Parenting through Pain
By Carla Foote
Unexpected events that intrude into our lives can quickly upset the rhythm and daily routines for preschoolers and their families. Getting the phone call that an elderly parent is dying, getting notice that a job is ending, or receiving an unexpected diagnosis can lead to significant stress for both parents and children. After the initial shock, figuring out how to navigate both the personal and family ramifications of a crisis situation can be overwhelming.
Each person will have a different emotional, physical and practical response to such a situation, but here are a few principles that helped our family navigate these situations when they invaded our family life.
As parents, often our first impulse is to protect our children from difficult information. Certainly we need to keep our discussions age-appropriate and not overburden young children with adult levels of stress. However, children are very astute to the emotional climate of the home and if they receive no communication about issues, their fears may escalate. A simple, direct conversation at a time when the parent can sit with the child and be close is the best way to communicate difficult information.
Even if your child has no immediate reaction to what has been communicated, it is helpful as a parent to remain open to questions from your child. These questions might come even days or even weeks later and may seem unusual based on your childís perception of the event. For example, when a young friend of ours was killed in a tragic situation, it was several months later that my daughter asked specifically about what had happened to his body. She was trying to sort it out in her mind and she needed more information. I really didnít want to relive the tragedy, but I answered her question as honestly and simply as I could.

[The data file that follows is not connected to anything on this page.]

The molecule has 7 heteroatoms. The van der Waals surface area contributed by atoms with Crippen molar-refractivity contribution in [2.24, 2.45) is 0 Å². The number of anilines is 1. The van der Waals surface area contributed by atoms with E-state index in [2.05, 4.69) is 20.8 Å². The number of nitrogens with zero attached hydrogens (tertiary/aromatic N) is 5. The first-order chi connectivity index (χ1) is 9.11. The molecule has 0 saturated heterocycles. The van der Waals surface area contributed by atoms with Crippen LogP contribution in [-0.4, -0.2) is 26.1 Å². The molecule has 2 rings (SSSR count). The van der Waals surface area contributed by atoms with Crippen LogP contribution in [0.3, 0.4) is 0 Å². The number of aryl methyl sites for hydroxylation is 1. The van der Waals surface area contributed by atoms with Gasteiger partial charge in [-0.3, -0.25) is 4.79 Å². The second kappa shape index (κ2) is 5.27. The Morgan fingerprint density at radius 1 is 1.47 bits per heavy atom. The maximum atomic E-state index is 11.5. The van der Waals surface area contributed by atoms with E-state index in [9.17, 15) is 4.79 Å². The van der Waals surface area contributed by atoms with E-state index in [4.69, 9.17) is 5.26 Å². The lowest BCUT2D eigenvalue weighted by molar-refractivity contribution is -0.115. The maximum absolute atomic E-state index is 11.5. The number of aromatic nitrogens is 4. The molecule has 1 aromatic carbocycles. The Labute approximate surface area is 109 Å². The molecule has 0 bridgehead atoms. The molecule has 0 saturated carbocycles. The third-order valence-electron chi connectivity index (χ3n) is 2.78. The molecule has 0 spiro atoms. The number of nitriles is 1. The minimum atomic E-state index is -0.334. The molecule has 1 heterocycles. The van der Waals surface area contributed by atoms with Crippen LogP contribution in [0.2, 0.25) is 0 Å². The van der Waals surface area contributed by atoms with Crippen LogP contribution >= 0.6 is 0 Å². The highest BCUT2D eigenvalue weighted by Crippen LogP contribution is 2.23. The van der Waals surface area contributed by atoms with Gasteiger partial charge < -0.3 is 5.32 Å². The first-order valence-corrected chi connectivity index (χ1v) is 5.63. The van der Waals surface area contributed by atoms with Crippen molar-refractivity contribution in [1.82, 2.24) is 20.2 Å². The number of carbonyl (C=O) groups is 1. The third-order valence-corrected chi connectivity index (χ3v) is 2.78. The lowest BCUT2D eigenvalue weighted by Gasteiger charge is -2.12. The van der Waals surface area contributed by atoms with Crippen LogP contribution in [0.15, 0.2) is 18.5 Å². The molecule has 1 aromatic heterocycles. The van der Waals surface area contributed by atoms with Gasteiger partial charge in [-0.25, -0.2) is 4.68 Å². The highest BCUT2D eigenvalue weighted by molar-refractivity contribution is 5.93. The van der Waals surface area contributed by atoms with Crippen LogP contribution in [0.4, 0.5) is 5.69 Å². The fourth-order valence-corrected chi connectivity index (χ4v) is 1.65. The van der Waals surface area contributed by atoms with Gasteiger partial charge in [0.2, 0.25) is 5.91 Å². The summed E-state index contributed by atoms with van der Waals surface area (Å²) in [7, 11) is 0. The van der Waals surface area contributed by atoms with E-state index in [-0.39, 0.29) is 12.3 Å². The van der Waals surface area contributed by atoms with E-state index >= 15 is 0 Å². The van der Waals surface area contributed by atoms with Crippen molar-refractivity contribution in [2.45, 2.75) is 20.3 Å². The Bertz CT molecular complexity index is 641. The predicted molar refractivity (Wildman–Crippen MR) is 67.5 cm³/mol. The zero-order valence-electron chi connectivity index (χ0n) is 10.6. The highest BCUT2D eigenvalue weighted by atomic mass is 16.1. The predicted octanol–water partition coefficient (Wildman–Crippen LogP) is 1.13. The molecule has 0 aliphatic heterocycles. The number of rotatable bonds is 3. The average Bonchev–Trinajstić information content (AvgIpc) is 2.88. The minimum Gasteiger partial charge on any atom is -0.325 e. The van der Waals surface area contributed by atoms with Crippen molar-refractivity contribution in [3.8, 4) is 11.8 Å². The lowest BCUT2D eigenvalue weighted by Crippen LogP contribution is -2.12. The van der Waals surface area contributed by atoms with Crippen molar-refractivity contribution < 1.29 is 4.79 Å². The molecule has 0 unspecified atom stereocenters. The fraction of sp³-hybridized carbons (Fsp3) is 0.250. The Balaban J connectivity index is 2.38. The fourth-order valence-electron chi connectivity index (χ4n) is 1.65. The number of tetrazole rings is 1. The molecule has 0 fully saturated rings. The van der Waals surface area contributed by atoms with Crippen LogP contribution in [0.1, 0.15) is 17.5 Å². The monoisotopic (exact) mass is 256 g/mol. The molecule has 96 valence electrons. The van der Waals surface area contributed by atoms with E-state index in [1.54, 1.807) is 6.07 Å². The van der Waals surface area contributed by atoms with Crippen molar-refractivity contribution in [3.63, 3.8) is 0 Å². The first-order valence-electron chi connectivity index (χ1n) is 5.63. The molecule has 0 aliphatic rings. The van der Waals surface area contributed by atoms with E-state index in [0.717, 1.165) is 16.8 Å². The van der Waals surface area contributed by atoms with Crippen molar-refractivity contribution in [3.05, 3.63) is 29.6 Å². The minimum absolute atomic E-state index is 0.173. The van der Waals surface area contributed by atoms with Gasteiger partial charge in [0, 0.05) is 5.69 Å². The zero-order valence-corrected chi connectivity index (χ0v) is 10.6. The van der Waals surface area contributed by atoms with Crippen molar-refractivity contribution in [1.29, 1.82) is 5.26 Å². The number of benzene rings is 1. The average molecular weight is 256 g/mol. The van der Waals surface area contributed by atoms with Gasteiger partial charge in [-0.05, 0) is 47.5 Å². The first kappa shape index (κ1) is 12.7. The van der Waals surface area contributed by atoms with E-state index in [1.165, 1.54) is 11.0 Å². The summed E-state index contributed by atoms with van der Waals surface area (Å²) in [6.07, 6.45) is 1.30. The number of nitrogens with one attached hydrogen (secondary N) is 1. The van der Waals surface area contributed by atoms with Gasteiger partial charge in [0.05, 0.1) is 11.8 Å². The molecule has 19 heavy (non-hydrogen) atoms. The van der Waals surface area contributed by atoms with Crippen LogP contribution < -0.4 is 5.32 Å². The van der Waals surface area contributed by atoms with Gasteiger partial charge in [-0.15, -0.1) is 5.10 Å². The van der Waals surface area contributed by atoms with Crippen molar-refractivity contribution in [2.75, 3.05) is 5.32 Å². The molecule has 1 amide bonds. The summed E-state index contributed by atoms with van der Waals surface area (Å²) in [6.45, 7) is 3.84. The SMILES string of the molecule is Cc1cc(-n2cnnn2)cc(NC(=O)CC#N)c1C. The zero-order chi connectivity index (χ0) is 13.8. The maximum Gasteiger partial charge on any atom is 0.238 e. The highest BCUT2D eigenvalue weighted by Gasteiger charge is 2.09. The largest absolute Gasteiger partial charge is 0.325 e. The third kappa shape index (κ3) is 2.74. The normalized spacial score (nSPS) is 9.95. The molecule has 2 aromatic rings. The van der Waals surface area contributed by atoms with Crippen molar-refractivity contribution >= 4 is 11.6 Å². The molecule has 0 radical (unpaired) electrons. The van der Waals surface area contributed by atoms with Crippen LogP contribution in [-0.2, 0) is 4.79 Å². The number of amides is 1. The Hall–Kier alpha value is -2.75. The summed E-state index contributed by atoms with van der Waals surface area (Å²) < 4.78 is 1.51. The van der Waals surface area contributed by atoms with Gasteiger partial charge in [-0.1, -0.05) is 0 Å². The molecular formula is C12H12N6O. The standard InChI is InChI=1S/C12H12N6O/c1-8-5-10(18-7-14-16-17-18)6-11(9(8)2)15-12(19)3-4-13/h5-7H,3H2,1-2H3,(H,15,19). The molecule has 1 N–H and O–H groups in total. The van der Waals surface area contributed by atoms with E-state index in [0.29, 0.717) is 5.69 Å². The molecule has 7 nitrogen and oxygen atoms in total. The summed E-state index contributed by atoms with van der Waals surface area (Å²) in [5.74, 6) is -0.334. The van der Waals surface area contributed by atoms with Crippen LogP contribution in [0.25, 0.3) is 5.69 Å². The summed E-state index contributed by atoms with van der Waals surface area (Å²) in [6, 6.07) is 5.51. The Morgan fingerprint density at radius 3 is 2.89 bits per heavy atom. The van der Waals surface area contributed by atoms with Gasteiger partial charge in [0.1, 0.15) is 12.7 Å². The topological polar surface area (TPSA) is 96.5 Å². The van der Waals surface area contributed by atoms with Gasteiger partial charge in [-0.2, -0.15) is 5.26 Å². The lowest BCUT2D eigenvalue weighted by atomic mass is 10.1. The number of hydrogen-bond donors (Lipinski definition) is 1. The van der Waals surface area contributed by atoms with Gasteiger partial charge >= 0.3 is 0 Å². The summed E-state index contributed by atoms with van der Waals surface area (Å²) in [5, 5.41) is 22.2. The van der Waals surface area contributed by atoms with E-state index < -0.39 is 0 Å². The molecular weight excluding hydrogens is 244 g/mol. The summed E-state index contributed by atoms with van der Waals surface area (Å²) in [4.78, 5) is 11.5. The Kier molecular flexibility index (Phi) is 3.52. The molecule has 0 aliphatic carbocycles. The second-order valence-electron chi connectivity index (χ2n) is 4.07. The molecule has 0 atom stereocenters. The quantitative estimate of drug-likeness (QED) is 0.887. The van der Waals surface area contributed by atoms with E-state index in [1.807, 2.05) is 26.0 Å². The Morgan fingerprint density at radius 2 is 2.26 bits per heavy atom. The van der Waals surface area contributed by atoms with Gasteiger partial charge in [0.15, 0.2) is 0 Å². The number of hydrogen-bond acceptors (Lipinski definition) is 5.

Along with clear and honest communication within your family, involve your childrenís teachers and provide them with the information they need to support your children appropriately.
Reach out rather than withdraw
During a difficult family time it is tempting to retreat behind closed doors and not let friends and neighbors even know about our pain. However, the healthiest way for your family to navigate difficult situations is to reach out and be open to receiving help. Most friends are willing to help but may not need to know your specific needs. Ask someone to take your children for a couple hours for a play date on the weekend so you can have a physical and emotional break. By recognizing your own needs and asking for support, you will be better equipped to persevere.
Young children (and adults) derive emotional health from the predictable routines of their day. Mealtime, naptime, reading time, cuddling and bedtime are markers in their lives that provide consistency and a sense of security. As much as you can realistically continue these routines even when confronted with personal or family crises, they will contribute to the emotional health of your family.
Some crisis situations require professional resources. Explore local mental health resources to get the help you and your family need to thrive. MOPS.org/help also has resource articles for many difficult situations such as grief and economic hardship.